With these vital programs, Save the Children and Green Mountain Coffee are helping communities build a healthier, more sustainable future. Our food security efforts teach families ways to avoid food shortages and increase nutrition, while our development projects also create greater economic opportunities.

We are proud to partner with Green Mountain Coffee. Together, our commitment will create positive and lasting change for coffee farmers and their children.


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Nov 19, 2009

Q&A with Bolivia's Newborn Health Expert

Bolivian mother with newborn child
Bolivian mother with newborn child

Bolivia comes in at number 75 out of 125 countries, ranked according to the overall health and well-being of mothers and children, in this year’s Mothers’ Index in Save the Children's 2006 State of the World's Mothers report.

Why is this country ranked below so many others? Bertha Pooley, the national advisor for Save the Children's newborn health program in Bolivia sheds light on the issue of health care for mothers and newborns below:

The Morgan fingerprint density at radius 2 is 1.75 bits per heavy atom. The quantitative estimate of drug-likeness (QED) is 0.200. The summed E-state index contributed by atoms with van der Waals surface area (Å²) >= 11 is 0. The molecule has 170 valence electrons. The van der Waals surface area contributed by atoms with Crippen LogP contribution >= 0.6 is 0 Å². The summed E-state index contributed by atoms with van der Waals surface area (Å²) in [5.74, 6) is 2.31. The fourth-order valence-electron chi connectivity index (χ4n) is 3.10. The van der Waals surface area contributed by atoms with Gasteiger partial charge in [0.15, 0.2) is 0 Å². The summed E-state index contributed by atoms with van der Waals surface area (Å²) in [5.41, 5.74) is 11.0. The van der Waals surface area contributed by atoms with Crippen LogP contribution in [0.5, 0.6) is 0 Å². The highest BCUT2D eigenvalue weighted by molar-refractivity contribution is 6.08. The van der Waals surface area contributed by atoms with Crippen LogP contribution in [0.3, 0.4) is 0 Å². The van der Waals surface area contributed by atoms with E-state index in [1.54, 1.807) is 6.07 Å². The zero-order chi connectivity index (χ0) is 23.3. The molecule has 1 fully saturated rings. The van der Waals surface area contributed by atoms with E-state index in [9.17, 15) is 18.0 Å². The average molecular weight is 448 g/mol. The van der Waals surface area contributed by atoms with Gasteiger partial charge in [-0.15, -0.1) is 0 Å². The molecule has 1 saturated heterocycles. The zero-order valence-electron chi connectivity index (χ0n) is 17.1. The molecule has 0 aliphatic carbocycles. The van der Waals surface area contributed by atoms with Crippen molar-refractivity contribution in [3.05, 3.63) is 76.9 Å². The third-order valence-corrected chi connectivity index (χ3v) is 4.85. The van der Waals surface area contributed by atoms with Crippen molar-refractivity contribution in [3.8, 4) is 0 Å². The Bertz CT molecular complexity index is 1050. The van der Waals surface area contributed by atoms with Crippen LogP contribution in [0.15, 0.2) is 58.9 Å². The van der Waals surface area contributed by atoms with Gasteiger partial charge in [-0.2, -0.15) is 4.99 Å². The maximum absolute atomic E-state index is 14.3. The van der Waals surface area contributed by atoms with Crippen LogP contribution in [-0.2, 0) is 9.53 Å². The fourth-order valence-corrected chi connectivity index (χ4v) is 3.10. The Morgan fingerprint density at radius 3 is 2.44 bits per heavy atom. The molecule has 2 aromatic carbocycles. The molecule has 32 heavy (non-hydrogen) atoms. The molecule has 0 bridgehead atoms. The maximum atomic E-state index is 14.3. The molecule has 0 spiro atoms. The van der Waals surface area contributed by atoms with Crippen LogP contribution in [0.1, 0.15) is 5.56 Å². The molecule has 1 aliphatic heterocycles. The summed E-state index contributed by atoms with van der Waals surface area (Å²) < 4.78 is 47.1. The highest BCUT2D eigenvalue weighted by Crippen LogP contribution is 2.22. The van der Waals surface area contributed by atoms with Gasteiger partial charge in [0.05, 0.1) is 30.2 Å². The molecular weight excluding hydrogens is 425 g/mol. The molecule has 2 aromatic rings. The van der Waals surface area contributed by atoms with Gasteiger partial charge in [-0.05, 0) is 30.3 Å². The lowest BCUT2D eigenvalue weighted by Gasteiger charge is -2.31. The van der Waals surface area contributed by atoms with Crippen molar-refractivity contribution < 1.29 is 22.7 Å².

Beyond the ranking, what is the situation really like for mothers and newborns in Bolivia?

Bertha Pooley: The newborn death rate is three times higher in the poorest municipalities than in the highest. There is national health care, but the [newborn] population has been neglected because we are just discovering that one of the most important stages of life is the first 28 days.

Before, we were focusing on preventing illness in children over 2 years old, but then we began to discover that 70 percent die before they are 7 days old. Why were these babies dying? They had infections or diarrhea. They lacked vaccinations. They had respiration problems or they were born prematurely.

And the mothers?

Pooley: The relationship between the mothers and babies is very important. The respiratory problems of babies are usually directly related to what happens during labor. Low birthweight is directly affected by the mother’s pregnancy. If we want healthy babies, we have to have healthy mothers.

After the birth, is it true that umbilical cords are sometimes cut by using broken pieces of clay pots and babies are fed tea or urine, instead of breast milk, in their first few days of life.